Referring now to FIG. 3, a transcoder 20 includes a parser 22 and a plurality of transcode service providers 24. Parser 22 is configured to act upon data received by transcoder 20, such as a request for a network object generated by a client device or a reply to such a request provided by a content server device. In this particular embodiment, parser 22 is responsible for selectively invoking one or more of transcode service providers 24 based upon a predetermined selection criterion. In this particular embodiment, transcoding server 34 includes an HTTP (HyperText Transfer Protocol) remote proxy 36, capable of accessing Internet 18 over server/network conmunications link 16. Using transcoder 20, HTTP remote proxy 36 is capable of transcoding (for example, adding, changing and/or deleting) content received from Internet 18 prior to returning it to a requesting network client 12, as is described further in the above-referenced Intel patent applications.
HTTP remote proxy 36 includes a client preference table 26, which may be used to store information relating to the manner in which data should be transcoded before being sent to network client 12.
Looking more closely at the embodiment in FIG. 3, transcoder 20 is coupled to HTTP remote proxy 36. Parser 22 manages the transcoding of data to be transmitted from transcoding server 34 to network client 12. To this end, parser 22 controls transcode service providers 24 to selectively transcode content based on a predetermined selection criterion. For example, one or more transcode service providers 24 may provide the capability to compress and/or scale different types of data content, such as image, video, or HTML (HyperText Markup Language). As is explained further below, one or more transcode service providers 24 may be provided to act upon a command contained in a request or a data object received by transcoding server 34, or any other information determinable by transcoding server 34, to effect the dynamic configuration functionality described herein.
As shown in FIG. 3, transcoding server 34 may also include a server-side cache memory 30 managed by a server-side cache interface 28. Server-side cache memory 30 may be used to store both original and transcoded versions of content for later transmission to network client 12 without the need to re-retrieve the content from Internet 18 or to re-transcode the content.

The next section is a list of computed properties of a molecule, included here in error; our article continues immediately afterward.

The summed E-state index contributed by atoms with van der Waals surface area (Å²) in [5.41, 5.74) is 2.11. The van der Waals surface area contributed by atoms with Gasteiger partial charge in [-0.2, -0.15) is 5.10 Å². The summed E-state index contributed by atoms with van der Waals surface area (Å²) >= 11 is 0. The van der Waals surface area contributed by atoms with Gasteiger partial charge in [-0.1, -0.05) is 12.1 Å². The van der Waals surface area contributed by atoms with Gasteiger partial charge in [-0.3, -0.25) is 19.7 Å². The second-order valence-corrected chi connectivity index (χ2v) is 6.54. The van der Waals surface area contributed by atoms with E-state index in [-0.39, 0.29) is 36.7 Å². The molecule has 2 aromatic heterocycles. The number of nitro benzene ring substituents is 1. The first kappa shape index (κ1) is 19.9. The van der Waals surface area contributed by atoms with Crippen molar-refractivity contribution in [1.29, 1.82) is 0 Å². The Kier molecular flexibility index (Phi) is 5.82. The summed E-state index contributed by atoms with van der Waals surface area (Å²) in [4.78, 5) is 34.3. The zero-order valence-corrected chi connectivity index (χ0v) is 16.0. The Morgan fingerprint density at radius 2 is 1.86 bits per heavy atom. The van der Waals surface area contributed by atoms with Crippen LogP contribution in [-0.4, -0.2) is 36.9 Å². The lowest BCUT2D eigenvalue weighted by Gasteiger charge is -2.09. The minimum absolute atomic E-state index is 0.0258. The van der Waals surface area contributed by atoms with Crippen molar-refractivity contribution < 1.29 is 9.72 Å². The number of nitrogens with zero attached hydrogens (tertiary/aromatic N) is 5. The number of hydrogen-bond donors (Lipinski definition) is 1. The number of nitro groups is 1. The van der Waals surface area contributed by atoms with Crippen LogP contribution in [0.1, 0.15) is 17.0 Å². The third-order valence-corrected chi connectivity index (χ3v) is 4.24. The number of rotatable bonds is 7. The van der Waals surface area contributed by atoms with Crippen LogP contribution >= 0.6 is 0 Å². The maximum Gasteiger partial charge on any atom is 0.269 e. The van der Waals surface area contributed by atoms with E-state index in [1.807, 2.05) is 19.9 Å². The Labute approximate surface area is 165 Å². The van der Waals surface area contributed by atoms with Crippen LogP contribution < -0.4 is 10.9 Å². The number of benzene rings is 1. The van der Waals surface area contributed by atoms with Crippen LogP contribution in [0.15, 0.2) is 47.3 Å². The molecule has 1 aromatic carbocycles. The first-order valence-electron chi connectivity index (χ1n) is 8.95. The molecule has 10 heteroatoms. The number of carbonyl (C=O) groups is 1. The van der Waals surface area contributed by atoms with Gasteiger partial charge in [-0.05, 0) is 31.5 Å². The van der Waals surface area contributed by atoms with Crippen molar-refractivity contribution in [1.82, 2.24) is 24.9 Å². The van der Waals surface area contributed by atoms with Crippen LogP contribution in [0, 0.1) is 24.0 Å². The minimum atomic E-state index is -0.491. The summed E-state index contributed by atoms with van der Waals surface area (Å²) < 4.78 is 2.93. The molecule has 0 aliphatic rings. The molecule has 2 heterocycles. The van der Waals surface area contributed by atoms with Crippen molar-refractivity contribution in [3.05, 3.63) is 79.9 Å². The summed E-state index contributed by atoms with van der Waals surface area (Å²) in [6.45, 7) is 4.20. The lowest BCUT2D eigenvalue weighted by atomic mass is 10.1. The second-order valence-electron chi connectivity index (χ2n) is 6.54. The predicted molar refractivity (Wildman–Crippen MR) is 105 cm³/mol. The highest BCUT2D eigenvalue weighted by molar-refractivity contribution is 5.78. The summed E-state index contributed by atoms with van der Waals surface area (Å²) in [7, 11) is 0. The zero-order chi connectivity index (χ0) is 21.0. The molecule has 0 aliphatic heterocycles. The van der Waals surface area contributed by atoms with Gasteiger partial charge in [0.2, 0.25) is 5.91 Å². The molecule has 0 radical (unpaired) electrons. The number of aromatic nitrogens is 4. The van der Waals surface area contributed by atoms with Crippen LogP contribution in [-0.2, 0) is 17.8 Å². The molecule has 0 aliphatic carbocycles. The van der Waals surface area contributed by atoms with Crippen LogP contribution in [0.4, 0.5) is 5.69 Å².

Transcoding server 34 is coupled to network client 12 by client/server communications link 14. Network client 12 includes a browser 32, such as the Netscape Navigator v.3.0 browser (although the invention is not limited in this respect), which manages the presentation of data to a user. In this embodiment, network client 12 is “non-enabled,” meaning no specialized transcoding software is preloaded on network client 12.
Parser 22 may comprise a relatively simple, uniform interface to HTTP remote proxy 36, and may provide an API (Application Programming Interface) for transcoding data received by HTTP remote proxy 36. Parser 22 manages one or more transcode service providers 24 that are accessed through a common SPI (Service Provider Interface). In this particular embodiment, parser 22 is designed in compliance with the Windows Open Systems Architecture (WOSA), and may be implemented as a Win32 DLL (Dynamic Link Library). The WOSA architecture, described in Readings on Microsoft Windows and WOSA (Microsoft Corp. 1995), enables additional transcode service providers 24 to be dynamically added to the system to provide new features, such as new or improved transcoding algorithms, while at the same time not requiring changing or retesting other software components in the system. This feature is especially beneficial where transcoding server 34 also interacts with “enabled” network clients equipped with specialized transcoding software, as described in the above-referenced Intel patent applications. Transcoding server 34 may advantageously be configured flexibly enough to readily interact with both non-enabled and enabled network clients.
Like parser 22, server-side cache interface 28 may be modeled after a standard Get/Set interface. Server-side cache memory 30 essentially “owns” all cached objects, in that it manages the properties and storage of the objects and may invalidate any non-locked object at any time; however, the actual format of any given cached object is known only by parser 22 and its associated transcode service providers 24. Thus, for data integrity and transcoding efficiency purposes, all access to server-side cache memory 30 in this embodiment is through parser 22.